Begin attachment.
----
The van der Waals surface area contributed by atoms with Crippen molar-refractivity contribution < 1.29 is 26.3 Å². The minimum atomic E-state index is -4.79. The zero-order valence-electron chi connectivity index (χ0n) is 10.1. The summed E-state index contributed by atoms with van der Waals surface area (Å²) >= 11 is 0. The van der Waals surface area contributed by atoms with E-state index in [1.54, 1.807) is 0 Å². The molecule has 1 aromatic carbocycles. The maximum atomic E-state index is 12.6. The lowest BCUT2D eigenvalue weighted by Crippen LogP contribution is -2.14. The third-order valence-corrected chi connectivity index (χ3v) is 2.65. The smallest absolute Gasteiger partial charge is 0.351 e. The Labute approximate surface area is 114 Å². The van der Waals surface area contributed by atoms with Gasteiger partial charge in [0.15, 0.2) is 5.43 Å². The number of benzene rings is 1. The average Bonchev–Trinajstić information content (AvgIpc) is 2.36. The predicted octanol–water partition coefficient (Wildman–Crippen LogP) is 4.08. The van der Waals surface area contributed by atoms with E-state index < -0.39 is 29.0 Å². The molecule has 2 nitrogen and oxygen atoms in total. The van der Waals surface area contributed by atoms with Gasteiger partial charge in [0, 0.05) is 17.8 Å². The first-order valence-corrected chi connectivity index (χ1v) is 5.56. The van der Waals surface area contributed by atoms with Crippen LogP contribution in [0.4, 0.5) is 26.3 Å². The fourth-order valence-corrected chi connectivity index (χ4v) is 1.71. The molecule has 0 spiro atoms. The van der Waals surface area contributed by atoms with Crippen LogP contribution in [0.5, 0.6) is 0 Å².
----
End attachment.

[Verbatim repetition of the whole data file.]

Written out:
The van der Waals surface area contributed by atoms with Crippen molar-refractivity contribution < 1.29 is 26.3 Å². The minimum atomic E-state index is -4.79. The zero-order valence-electron chi connectivity index (χ0n) is 10.1. The summed E-state index contributed by atoms with van der Waals surface area (Å²) >= 11 is 0. The van der Waals surface area contributed by atoms with E-state index in [1.54, 1.807) is 0 Å². The molecule has 1 aromatic carbocycles. The maximum atomic E-state index is 12.6. The lowest BCUT2D eigenvalue weighted by Crippen LogP contribution is -2.14. The third-order valence-corrected chi connectivity index (χ3v) is 2.65. The smallest absolute Gasteiger partial charge is 0.351 e. The Labute approximate surface area is 114 Å². The van der Waals surface area contributed by atoms with Gasteiger partial charge in [0.15, 0.2) is 5.43 Å². The number of benzene rings is 1. The average Bonchev–Trinajstić information content (AvgIpc) is 2.36. The predicted octanol–water partition coefficient (Wildman–Crippen LogP) is 4.08. The van der Waals surface area contributed by atoms with E-state index < -0.39 is 29.0 Å². The molecule has 2 nitrogen and oxygen atoms in total. The van der Waals surface area contributed by atoms with Gasteiger partial charge in [0, 0.05) is 17.8 Å². The first-order valence-corrected chi connectivity index (χ1v) is 5.56. The van der Waals surface area contributed by atoms with Crippen LogP contribution in [0.4, 0.5) is 26.3 Å². The fourth-order valence-corrected chi connectivity index (χ4v) is 1.71. The molecule has 0 spiro atoms. The van der Waals surface area contributed by atoms with Crippen LogP contribution in [0.5, 0.6) is 0 Å².